Mais non, c’est cher

I expect the principle purpose of this BBC piece on the supposed decline of French bistros was to give the author a week in Paris on expenses. This bit made me hoot (emphasis mine):

“The bistro bar is a place of exchange, of conversation, a way of life,” he explained at his own Paris bistro Le Mesturet. “You can have a blue-collar worker elbow-to-elbow with a CEO and an office worker, sharing a coffee, a glass of wine, discussing everything and nothing. Anyone can afford bistro prices, erasing all socio-economic lines.

A beer in a Parisian bistro will set you back around 10 or 12 euros. If two of you have a cup of coffee and a pastry each you’ll not got much change from 20 euros. When I was last in Annecy I thought the waiter had made a mistake on my bill I was so used to astronomical prices in Paris. I get the impression the bistro owners might not be aware of the country outside Paris, and a BBC journalist over from London is the last person who’d be in any hurry to find out.

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8 thoughts on “Mais non, c’est cher

  1. Drinking beer in Paris is madness: shite, badly kept Kronenburg for nonsensical prices. Better sticking to wine.

    I had a look at the website for Le Mesturet. €31.50 for 3 courses so probably about €50 for that plus coffee, water and a modest bottle. Not bad, certainly comparable with London, but hardly a bargain.

    What would the equivalent meal cost in Annecy, Tim?

  2. My former colleague Patrick, who was from Angers, always used to tell me there are two Frances. Paris and the rest of France.

  3. The bistro is being killed by bistro owners and Brake Bros. It’s all reheated ready meals. French chef = bloke who puts the pots in the microwave.
    €12 – 14 for lunch and a small glass. How else would they do it?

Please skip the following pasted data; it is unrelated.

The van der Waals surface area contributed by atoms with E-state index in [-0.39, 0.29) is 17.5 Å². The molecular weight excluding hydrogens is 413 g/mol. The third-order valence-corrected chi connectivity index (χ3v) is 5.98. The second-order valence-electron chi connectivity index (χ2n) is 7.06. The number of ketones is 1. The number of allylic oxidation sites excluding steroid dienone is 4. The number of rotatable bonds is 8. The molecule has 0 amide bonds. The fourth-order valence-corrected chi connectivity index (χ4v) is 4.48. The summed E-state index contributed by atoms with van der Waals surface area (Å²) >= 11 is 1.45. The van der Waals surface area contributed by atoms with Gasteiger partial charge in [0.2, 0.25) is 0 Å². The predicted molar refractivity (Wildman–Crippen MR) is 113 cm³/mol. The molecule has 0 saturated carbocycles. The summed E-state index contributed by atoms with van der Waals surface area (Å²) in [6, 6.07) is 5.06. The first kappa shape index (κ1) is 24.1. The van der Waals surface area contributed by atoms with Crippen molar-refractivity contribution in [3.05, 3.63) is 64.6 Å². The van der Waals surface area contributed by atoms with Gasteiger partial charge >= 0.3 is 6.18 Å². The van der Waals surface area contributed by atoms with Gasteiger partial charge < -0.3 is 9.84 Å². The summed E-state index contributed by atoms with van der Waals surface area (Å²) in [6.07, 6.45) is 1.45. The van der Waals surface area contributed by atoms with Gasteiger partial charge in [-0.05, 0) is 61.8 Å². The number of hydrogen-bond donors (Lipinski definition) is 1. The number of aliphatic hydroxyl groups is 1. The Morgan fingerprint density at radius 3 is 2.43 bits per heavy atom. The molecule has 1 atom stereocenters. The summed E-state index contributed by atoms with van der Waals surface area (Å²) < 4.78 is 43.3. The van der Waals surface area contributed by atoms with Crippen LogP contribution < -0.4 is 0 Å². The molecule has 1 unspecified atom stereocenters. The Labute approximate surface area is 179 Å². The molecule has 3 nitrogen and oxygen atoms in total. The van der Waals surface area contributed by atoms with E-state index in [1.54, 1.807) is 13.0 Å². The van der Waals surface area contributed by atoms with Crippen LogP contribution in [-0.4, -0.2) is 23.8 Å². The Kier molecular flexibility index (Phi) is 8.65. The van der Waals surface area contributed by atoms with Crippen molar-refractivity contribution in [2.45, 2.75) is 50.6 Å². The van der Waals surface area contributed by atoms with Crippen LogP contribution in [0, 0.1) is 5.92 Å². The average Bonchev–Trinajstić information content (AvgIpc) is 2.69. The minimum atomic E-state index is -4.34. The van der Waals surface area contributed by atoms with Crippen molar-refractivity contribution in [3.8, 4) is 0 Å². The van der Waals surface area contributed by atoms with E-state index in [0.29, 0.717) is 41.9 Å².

There is some democracy around the zinc, but not more than your average pub.

  4. The bistro is being killed by bistro owners and Brake Bros. It’s all reheated ready meals. French chef = bloke who puts the pots in the microwave.

    Sure you’re not describing a British pub? I’ve never seen that in Paris, and I look out for it.

    €12 – 14 for lunch and a small glass. How else would they do it?

    By owning the premises and the staff are family.

  5. I had a look at the website for Le Mesturet. €31.50 for 3 courses so probably about €50 for that plus coffee, water and a modest bottle. Not bad, certainly comparable with London, but hardly a bargain.

    Yeah, and quality wise it would be good, better than what you’d get in London for the same price. Paris is ridiculously expensive for drinks unless you stick to wine, but not bad for food given the quality. But it’s far from cheap.

    What would the equivalent meal cost in Annecy, Tim?

    About 60-70 euros for two people.

  6. My former colleague Patrick, who was from Angers, always used to tell me there are two Frances. Paris and the rest of France.

    He was right, but in reality no part of France is like another.

  7. Does “Le Mesturet” mean in English what it sounds like it means? Isn’t there a ‘b’ missing there somewhere?

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